Wednesday, July 1, 2009
gladiodias a must grow flower
GROWING GREAT GLADS
For the gardener with little time to spend in the yard, gladiolus are a colorful, easy care plant, perfect for borders and large containers. They make great cut flowers, too! Selecting a variety of glads and staggering their planting dates will produce a succession of height and bloom from spring through fall.
GLADS ARE EASY TO GROW!
Most garden soils that will produce a good crop of vegetables or weeds
will also grow good glads with little or no added fertilizer. Glads prefer
good air circulation and full sunlight but will do reasonably well with a
little high shade in early morning or late afternoon. Choose an area
with good drainage. Glads don't like wet feet! Raised beds are an
Plant only clean, plump gladiolus corms (also known as bulbs).
Here in the valley, foothills, and Bay Area, plant a few glad corms
every week or two, from late January through early April. That way,
there will always be a gladiolus in bloom throughout the warm weather months.
Plant gladiolus corms three to five inches deep and from four to six inches apart, with the tip side facing upwards.
GLADS ARE EASY TO CARE FOR...AND ENJOY!
Water regularly while they are growing or blooming, perhaps once a week.
Water twice a week during heat waves. Weed by shallow cultivation
and hand weeding. A three inch layer of mulch of bark, straw, leaves,
grass clippings, etc., between rows will discourage weeds and help conserve moisture.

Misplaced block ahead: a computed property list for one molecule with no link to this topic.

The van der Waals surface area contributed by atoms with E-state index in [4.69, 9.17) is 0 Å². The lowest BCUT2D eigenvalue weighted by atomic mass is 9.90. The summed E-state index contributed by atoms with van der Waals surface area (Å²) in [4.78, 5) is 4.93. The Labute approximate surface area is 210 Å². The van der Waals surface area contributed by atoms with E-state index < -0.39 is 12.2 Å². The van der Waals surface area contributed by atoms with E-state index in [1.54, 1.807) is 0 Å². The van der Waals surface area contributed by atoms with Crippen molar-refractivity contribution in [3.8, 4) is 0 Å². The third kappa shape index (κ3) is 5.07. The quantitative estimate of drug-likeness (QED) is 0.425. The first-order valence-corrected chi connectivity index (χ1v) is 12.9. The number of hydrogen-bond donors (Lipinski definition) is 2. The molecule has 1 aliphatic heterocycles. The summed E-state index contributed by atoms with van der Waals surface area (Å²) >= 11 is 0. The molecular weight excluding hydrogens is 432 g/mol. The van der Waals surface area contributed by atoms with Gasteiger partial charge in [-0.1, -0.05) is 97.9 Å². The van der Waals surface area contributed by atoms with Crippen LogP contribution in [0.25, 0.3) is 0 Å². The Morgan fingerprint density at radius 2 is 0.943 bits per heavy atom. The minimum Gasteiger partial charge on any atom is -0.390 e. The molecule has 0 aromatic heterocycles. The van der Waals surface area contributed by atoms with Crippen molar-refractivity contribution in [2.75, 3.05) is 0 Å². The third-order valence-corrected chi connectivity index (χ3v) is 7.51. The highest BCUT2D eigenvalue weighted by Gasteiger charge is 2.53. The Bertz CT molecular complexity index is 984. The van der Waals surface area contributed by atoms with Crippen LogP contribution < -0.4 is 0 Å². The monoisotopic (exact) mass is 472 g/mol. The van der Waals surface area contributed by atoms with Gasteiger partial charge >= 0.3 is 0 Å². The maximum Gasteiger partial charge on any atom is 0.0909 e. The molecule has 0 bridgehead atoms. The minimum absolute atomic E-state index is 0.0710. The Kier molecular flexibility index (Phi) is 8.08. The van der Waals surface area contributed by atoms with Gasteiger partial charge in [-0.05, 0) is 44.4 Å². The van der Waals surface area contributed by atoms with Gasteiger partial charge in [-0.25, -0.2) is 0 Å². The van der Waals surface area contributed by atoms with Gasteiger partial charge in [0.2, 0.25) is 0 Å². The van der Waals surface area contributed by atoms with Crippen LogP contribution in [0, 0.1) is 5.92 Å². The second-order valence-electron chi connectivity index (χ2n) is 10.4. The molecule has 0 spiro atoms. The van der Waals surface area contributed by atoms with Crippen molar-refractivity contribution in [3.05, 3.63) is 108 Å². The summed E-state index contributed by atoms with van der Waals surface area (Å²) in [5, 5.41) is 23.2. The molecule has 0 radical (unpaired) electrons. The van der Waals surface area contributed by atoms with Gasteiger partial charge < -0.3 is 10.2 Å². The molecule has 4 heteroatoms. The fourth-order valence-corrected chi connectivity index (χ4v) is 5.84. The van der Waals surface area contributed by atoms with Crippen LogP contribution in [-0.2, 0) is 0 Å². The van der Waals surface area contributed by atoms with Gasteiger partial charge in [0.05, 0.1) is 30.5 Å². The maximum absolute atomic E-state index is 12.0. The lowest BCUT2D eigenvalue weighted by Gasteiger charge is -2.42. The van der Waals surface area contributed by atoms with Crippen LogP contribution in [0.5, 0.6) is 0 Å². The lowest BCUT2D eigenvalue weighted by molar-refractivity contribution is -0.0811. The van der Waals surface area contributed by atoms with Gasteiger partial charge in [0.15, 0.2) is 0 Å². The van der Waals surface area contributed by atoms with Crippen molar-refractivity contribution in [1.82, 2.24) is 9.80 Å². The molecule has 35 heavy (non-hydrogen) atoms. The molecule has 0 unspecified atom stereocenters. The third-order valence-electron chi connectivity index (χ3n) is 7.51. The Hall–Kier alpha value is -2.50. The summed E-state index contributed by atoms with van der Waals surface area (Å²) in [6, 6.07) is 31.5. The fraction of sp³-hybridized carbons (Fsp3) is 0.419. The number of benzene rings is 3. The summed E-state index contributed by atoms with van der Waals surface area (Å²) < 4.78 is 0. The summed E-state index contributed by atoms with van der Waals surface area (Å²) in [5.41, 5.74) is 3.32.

To get the most enjoyment of glads as a cut flower indoors, cut off the flowering
stalk when the lowest buds begin to open. Be sure to keep at least four leaves
on the plant to allow the corm to renew itself for the following year.
At the end of the season, cut off the stem just below the lowest flower buds.
This keeps the energy from the leaves flowing towards the corm, not to seed production.
GLADIOLUS CAN GET BUGGED!
Thrips are one of the most damaging insects to glads, especially in the summer.
Look for silvery flecks on the foliage and silver or brown blemishes on the flowers
and buds. You may also see their black droppings on the leaves.
These tiny (less than 1/20th of an inch long) creatures scrape away the plant tissue,
suck the juice and lay their eggs inside. Control thrips with a blast of water from
the hose or insecticidal soap. Healthy plants can outgrow thrip damage.
CAN YOU DIG IT? SURE! BUT YOU DON'T HAVE TO EVERY YEAR!
Here, where the ground doesn't freeze in the winter, you may choose
not to dig up your corms. However, disease brought on by too much
rain and too cool of a soil, as well as eventual crowding, may reduce
the amount and quality of next year's bloom.
It is suggested that you dig and divide your corms every couple of years
in the fall, being sure to discard any damaged or diseased corms.
The plant should be separated from the corm as close to the corm
as possible, either by hand breaking or cutting with pruning shears.
Store any lifted corms in a cool, dry place, in single layers in a flat or
ventilated tray. Then, replant those corms the following February or March.